Personally, I do not pay that much attention to the weather when I am picking out beer, at least not consciously. I probably pick different beers one a hot sunny day than I would on a cold, rainy day but I do not do so with a plan. Even so, I know that there are some beers than lend themselves more readily to cold weather than others.
My first thought is of dark beers: stouts, porters, dobbelbock, the really dark ones. Their flavor tends to be big and chewy and demands that you slow down and savor them. After all, when a cold wind is whipping around outside, who wants to be gulping down cold ones? No, when you are sitting at the fire with a blanket around your shoulders you want a drink that you can slow down with and sip contemplatively while you stare and the flames and consider your own mortality.
Besides being sipping beers, the big, darks styles tend to taste good whether they are cold or warm. You can let a glass of stout sit in your hand and warm up and it is just as delicious as it was when you grabbed it out of the fridge. Lighter beers, especially Pilsner and pale lagers, are almost unpalatable when they get up to room temperature so they are best avoided when you are trying to stay warm.
By the way, why are you sitting at home and staring at the fire anyway? If the roads are not too bad, why not pop over to your local brewpub? It does not really matter what they are serving, the comradery of a warm bar on a cold day is enough to thaw the iciest of moods.
The extreme beer movement has brought a whole host of high-alcohol beers to our beer store shelves. Besides being tasty sippers, these beers carry that added benefit of the warming feel of alcohol. There is nothing cozier than spending an hour or so sipping a rich, flavorful extreme beer and exploring its flavors as it warms and changes character in your hand.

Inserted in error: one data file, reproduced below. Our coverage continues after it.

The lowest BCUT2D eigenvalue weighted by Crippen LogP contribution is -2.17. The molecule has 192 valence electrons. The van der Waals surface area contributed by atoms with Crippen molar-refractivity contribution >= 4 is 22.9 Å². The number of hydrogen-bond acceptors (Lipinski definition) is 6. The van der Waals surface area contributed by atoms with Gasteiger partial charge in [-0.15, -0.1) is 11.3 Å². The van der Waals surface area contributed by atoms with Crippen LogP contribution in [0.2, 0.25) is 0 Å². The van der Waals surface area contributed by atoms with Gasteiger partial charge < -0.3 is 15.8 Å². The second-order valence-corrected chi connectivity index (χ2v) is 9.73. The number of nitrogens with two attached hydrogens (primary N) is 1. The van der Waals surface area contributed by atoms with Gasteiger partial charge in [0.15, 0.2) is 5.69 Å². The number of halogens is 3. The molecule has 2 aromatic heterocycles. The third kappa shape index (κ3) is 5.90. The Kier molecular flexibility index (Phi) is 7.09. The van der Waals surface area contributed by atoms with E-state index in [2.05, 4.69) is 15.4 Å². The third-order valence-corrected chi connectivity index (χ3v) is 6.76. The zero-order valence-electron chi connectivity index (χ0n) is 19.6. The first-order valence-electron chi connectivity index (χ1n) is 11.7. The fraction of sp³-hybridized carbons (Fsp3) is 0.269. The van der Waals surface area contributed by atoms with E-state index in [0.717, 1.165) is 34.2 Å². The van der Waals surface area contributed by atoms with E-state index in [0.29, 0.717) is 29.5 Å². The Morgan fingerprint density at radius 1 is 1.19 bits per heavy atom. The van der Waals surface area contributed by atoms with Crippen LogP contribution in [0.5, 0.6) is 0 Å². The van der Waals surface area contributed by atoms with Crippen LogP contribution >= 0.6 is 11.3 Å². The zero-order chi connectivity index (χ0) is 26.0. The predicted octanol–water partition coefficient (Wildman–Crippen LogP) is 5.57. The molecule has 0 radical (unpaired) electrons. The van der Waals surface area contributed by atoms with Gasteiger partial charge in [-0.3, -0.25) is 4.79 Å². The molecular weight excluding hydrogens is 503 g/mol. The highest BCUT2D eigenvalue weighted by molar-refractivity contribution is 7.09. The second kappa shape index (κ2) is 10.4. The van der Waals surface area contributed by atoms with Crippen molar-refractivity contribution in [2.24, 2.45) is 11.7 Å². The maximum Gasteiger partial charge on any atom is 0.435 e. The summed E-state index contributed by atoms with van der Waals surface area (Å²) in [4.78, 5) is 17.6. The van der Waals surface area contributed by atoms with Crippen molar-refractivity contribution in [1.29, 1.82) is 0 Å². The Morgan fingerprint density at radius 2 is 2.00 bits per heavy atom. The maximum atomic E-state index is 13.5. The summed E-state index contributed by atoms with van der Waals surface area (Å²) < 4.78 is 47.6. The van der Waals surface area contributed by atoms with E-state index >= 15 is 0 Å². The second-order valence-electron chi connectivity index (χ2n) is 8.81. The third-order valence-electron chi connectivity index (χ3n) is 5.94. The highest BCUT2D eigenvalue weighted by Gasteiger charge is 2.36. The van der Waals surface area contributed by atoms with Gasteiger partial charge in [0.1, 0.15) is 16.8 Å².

Go to the kitchen
Okay, so maybe you just don't want a beer. It's cold and beer is a cold drink and nothing I say can convince you to think otherwise. Fine, but remember, the warm weather is just two or three months away so why not take advantage of the cold weather down time to put back some homebrew? The hot steam from the brewpot and the smell of malt and hops will surely melt your frozen beer-lovin' soul. Oh, but you are an all grain brewer and you would have to go outside to make your homebrew beer? Get over it! It is not going to hurt anything to whip up a couple of extract or partial-mash beers in your kitchen while the winter wind blows outside.
Go to a festival
Believe it or not but breweries and organizers are holding beer festivals in this ridiculous weather. Having attended a couple such events, I can report that they are really a lot of fun. Sure, it is cold as [insert your favorite saying here] but good beer is flowing and there is usually some kind of heat source for everyone to gather around. There's no better way to get close with your fellow beer lovers.